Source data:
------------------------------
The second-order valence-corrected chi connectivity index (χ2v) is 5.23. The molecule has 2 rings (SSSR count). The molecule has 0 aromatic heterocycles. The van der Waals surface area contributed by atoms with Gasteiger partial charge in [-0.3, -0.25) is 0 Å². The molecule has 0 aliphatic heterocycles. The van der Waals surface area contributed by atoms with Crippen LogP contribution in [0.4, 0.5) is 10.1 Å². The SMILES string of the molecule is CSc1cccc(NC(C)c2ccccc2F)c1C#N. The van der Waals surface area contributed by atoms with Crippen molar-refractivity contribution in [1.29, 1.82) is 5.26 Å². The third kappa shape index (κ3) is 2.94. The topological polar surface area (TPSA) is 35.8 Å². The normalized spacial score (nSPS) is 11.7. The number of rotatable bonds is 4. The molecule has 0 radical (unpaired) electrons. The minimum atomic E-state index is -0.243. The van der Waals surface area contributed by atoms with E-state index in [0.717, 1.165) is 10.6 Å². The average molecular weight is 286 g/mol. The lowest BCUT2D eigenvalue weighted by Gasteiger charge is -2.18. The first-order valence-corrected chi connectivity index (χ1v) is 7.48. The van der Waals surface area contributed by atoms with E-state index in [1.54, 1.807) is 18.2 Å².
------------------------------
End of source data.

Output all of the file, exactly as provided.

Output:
The second-order valence-corrected chi connectivity index (χ2v) is 5.23. The molecule has 2 rings (SSSR count). The molecule has 0 aromatic heterocycles. The van der Waals surface area contributed by atoms with Gasteiger partial charge in [-0.3, -0.25) is 0 Å². The molecule has 0 aliphatic heterocycles. The van der Waals surface area contributed by atoms with Crippen LogP contribution in [0.4, 0.5) is 10.1 Å². The SMILES string of the molecule is CSc1cccc(NC(C)c2ccccc2F)c1C#N. The van der Waals surface area contributed by atoms with Crippen molar-refractivity contribution in [1.29, 1.82) is 5.26 Å². The third kappa shape index (κ3) is 2.94. The topological polar surface area (TPSA) is 35.8 Å². The normalized spacial score (nSPS) is 11.7. The number of rotatable bonds is 4. The molecule has 0 radical (unpaired) electrons. The minimum atomic E-state index is -0.243. The van der Waals surface area contributed by atoms with E-state index in [0.717, 1.165) is 10.6 Å². The average molecular weight is 286 g/mol. The lowest BCUT2D eigenvalue weighted by Gasteiger charge is -2.18. The first-order valence-corrected chi connectivity index (χ1v) is 7.48. The van der Waals surface area contributed by atoms with E-state index in [1.54, 1.807) is 18.2 Å².